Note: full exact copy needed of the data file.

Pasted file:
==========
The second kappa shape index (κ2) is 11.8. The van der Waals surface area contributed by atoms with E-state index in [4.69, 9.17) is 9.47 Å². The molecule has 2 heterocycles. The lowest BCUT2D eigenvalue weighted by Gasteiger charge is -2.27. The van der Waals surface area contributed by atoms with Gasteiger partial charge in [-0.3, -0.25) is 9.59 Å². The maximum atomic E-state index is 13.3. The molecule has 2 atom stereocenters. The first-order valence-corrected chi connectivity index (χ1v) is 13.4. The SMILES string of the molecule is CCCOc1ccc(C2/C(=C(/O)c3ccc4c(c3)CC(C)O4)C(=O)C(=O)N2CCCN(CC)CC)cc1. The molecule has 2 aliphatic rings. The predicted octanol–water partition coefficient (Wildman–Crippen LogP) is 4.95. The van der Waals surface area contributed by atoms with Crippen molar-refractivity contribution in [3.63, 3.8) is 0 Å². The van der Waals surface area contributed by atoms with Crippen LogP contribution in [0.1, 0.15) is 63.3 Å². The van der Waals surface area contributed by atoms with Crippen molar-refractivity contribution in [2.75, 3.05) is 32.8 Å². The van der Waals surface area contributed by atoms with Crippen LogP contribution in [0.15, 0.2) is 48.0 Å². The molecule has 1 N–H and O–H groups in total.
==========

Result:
The second kappa shape index (κ2) is 11.8. The van der Waals surface area contributed by atoms with E-state index in [4.69, 9.17) is 9.47 Å². The molecule has 2 heterocycles. The lowest BCUT2D eigenvalue weighted by Gasteiger charge is -2.27. The van der Waals surface area contributed by atoms with Gasteiger partial charge in [-0.3, -0.25) is 9.59 Å². The maximum atomic E-state index is 13.3. The molecule has 2 atom stereocenters. The first-order valence-corrected chi connectivity index (χ1v) is 13.4. The SMILES string of the molecule is CCCOc1ccc(C2/C(=C(/O)c3ccc4c(c3)CC(C)O4)C(=O)C(=O)N2CCCN(CC)CC)cc1. The molecule has 2 aliphatic rings. The predicted octanol–water partition coefficient (Wildman–Crippen LogP) is 4.95. The van der Waals surface area contributed by atoms with Crippen molar-refractivity contribution in [3.63, 3.8) is 0 Å². The van der Waals surface area contributed by atoms with Crippen LogP contribution in [0.1, 0.15) is 63.3 Å². The van der Waals surface area contributed by atoms with Crippen molar-refractivity contribution in [2.75, 3.05) is 32.8 Å². The van der Waals surface area contributed by atoms with Crippen LogP contribution in [0.15, 0.2) is 48.0 Å². The molecule has 1 N–H and O–H groups in total.